Though B2B buying decisions are researched and deliberate, they are not void of emotion.
As B2B marketers know, when it comes to customer buying behavior, there’s a big difference between a considered decision and an impulsive one. However, the difference in the mindset of the business buyer compared to the consumer is not necessarily as black and white as rational versus emotional. This is a common misconception. Though the business buying decision is researched and deliberate, it is hardly void of emotion. In fact, a study conducted by Google and the CEB Marketing Leadership Council found that “B2B customers are significantly more emotionally connected to their vendors and service providers” than B2C consumers.
And really, this makes sense. Unlike consumer purchases, which are generally low risk, business purchases often have much at stake: responsibility for high ticket products or services that can potentially negatively impact performance and even result in the loss of a job. As a result, “the business customer won’t buy unless there is a substantial emotional connection to help overcome this risk.”
What does this mean for the B2B brand? A major implication is that B2B brands are undermining their own effectiveness if they ignore this emotional side of the business purchase. B2B buyers, while thoughtful, are not purely rational and logical. B2B brands that stand out are those that connect with buyers on an emotional level, generating excitement and anticipation for both professional and personal rewards associated with that brand’s products and services. This could be anything from the prospect of career advancement to the satisfaction that comes with knowing they have made the right choice.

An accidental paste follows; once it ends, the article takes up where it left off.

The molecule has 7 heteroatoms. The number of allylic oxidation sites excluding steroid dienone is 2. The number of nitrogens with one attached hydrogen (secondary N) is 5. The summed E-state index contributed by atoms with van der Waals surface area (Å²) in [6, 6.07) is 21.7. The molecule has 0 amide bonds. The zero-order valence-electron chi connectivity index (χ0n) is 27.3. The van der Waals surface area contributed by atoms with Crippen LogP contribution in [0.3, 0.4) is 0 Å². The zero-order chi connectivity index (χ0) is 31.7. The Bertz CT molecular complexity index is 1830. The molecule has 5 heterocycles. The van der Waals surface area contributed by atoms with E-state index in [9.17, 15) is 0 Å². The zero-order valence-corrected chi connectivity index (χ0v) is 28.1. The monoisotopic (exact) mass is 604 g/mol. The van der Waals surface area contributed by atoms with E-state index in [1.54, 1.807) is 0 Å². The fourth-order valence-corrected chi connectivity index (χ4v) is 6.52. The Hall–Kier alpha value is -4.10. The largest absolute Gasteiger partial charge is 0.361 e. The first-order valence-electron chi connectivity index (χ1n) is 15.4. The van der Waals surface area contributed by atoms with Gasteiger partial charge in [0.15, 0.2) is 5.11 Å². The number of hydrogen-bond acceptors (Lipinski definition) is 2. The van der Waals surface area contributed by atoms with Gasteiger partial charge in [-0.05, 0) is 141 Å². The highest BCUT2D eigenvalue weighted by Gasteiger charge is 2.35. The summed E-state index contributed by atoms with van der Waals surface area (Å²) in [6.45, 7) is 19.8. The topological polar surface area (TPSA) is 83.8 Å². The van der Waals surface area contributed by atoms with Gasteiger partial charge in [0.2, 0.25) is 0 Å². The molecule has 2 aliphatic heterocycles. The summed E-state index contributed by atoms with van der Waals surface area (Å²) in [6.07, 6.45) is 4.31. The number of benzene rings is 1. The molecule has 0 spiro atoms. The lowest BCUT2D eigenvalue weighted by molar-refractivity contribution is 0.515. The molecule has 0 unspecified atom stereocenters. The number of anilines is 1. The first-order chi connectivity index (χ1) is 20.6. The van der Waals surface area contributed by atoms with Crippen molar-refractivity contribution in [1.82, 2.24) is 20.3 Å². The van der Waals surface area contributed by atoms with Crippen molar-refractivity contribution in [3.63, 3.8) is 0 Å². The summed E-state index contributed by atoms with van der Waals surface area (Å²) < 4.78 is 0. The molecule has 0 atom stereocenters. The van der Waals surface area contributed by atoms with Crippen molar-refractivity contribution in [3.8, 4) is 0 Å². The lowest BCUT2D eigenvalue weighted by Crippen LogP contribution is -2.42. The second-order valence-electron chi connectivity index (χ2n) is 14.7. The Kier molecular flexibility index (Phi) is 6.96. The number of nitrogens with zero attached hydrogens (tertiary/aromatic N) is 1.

To establish an emotional connection with customers, B2B marketers must understand what customers really care about, and then translate that insight into a brand that shows not only what you do, but why you do it. (Simon Sinek explores the importance of asking “why” in his TED Talk, “How Great Leaders Inspire Action.”) We saw this first-hand when helping rebrand a professional services firm that provided information and data services to the financial services industry. Conversations with the firm’s customers – top-tier asset managers and hedge funds – revealed precisely what drove their decisions: their purchase wasn’t just about the service. Instead, it was what the service enabled them to accomplish – making better decisions and, ultimately, staying ahead of the pack. This information directly informed the new brand, which got to the heart of what mattered to customers at a professional and personal level and enabled the firm to establish an emotional connection with prospects.
As the Google study suggests, the purely rational business buyer is a myth – and a dangerous one at that. B2B marketers that ignore the role that emotions play in the decision making process are missing an important opportunity to differentiate themselves and connect with prospects. In an increasingly crowded and noisy marketplace, this is critical to success.
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